Having lost the presidential immunity that protected him from prosecution, former French president Jacques Chirac has refused to testify in a political dirty tricks scandal that sought to discredit President Nicolas Sarkozy.
The scandal involved false documentation that seemed to show large sums of money, presumably bribes, passing through secret bank accounts held by Sarkozy and others.
Sarkozy said at the time that the scandal had been orchestrated in order to ruin his chances for the presidency.
In refusing to be interviewed by investigators, Chirac argued that because he had immunity while he was president, he cannot be compelled to testify about things that happened during his tenure.
Chirac, 74, left office on May 16 after having governed for 12 years. His presidential immunity expired at midnight on June 16.
"The president of the republic is not responsible for acts committed in this capacity," Chirac's office said in a statement released on Friday.
The statement said he would cooperate with judges looking into events before his presidential tenure, which began in 1995.
Chirac faces potential charges in three cases involving events that occurred while he was mayor of Paris from 1977 to 1995.
The latest matter began in 2004 when investigators received a CD-ROM containing the names of supposed beneficiaries of kickbacks paid in the sale of French frigates to Taiwan in 1991.
The list included secret bank accounts at Clearstream, a financial clearinghouse based in Luxembourg that had earlier been the subject of corruption charges.
Investigators determined that the information on the CD-ROM was false.
But notes later taken by an intelligence officer, General Philippe Rondot, suggest that former French prime minister Dominique de Villepin and Chirac ordered that Sarkozy be investigated.
De Villepin has denied that he asked Rondot to investigate Sarkozy or any other politician.
In March 2001, while Chirac was still president, he refused to attend a hearing on the the misuse of municipal funds.
Accusations in that matter include the creation of no-show city jobs for members of Chirac's political party and the use of public funds for Chirac's personal travel to Japan.
‘CONFESSED’: A court in Beijing said that former CCP member Ren Zhiqiang abused his power at a state firm and embezzled almost US$7.14 million of public funds A Chinese tycoon who called Chinese President Xi Jinping (習近平) a clown and criticized his handling of the COVID-19 pandemic was yesterday jailed for 18 years for corruption, bribery and embezzlement of public funds. Ren Zhiqiang (任志強) — once among the Chinese Communist Party’s (CCP) inner circle — disappeared from the public eye in March, shortly after penning an essay that lambasted Xi’s pandemic response. His outspokenness had earned the former chairman of state-owned property developer Huayuan Group the nickname “Big Cannon.” Yesterday’s verdict said that Ren embezzled almost 50 million yuan (US$7.4 million) of public funds and accepted bribes worth 1.25 million
AUSTRALIAN SITE: China has had a contract with SSC’s Yatharagga station since at least 2011, but the last time it used it was in June 2013. No final date has been given China would lose access to a strategic space tracking station in Western Australia when its contract expires, the facility’s owners said, a decision that cuts into Beijing’s expanding space exploration and navigational capabilities in the Pacific region. The Swedish Space Corp (SSC) has had a contract allowing Beijing access to the satellite antenna at the station since at least 2011. The station is located next to an SSC satellite station primarily used by the US and its agencies, including NASA. The Swedish state-owned company said it would not enter into any new contracts at the Australian site to support Chinese customers after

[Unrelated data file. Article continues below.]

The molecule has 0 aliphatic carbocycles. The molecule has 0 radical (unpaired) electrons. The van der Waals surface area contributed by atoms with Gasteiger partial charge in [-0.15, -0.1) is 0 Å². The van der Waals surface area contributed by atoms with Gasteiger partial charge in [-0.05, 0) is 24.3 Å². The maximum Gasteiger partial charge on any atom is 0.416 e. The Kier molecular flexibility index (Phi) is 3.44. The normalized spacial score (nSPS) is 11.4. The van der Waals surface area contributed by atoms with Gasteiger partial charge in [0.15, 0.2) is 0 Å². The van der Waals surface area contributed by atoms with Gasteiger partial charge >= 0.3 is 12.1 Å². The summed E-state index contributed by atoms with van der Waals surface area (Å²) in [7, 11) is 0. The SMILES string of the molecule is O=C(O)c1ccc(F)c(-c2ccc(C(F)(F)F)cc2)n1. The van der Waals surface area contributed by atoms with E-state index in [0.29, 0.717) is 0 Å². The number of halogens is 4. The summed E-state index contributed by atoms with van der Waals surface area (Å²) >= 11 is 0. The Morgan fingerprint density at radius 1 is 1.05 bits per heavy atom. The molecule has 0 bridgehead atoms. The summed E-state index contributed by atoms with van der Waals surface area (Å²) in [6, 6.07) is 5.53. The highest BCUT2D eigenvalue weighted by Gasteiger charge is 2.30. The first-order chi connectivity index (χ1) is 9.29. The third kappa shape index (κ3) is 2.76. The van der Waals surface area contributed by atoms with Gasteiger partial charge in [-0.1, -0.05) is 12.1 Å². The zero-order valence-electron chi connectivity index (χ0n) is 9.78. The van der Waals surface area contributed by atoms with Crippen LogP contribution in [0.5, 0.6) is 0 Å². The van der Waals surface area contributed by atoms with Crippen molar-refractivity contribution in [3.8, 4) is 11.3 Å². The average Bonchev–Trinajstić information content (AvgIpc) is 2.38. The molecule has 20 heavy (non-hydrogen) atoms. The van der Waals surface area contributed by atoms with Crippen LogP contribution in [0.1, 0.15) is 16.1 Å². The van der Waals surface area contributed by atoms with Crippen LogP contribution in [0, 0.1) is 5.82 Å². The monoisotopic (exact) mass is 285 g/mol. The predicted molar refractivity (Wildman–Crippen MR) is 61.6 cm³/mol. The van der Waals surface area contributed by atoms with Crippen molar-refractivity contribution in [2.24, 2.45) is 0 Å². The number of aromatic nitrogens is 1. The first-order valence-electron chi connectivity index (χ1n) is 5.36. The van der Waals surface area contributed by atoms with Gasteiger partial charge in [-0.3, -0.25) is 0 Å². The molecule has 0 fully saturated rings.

OFF BORDER ISLAND: The fisheries official disappeared from a patrol vessel wearing a life jacket and leaving behind his shoes, indicating an intentional move, Seoul said North Korean soldiers shot dead a suspected South Korean defector at sea and burned his body as a COVID-19 precaution after he was interrogated in the water over several hours, Seoul military officials said yesterday. It is the first killing of a South Korean citizen by North Korean forces for a decade, and comes with Pyongyang at high alert over the COVID-19 pandemic and inter-Korean relations at a standstill. The fisheries official disappeared from a patrol vessel near the western border island of Yeonpyeong on Monday, the official said. More than 24 hours later, North Korean forces located him in their waters and
The scarcity of commercial flights landing at Sydney Airport has been a disaster for airlines and workers, but for hobby pilots the COVID-19 pandemic has provided the opportunity of a lifetime. The quieter-than-usual runways mean that private pilots have been given the chance to land at the international airport for the first time. When Sydney Flight College club captain Tim Lindley put out a call, he received an overwhelming response. He eventually organized for 14 light aircraft to fly into Sydney airport on Sunday. “For a lot of the pilots involved, including myself, it was a childhood dream to land in a big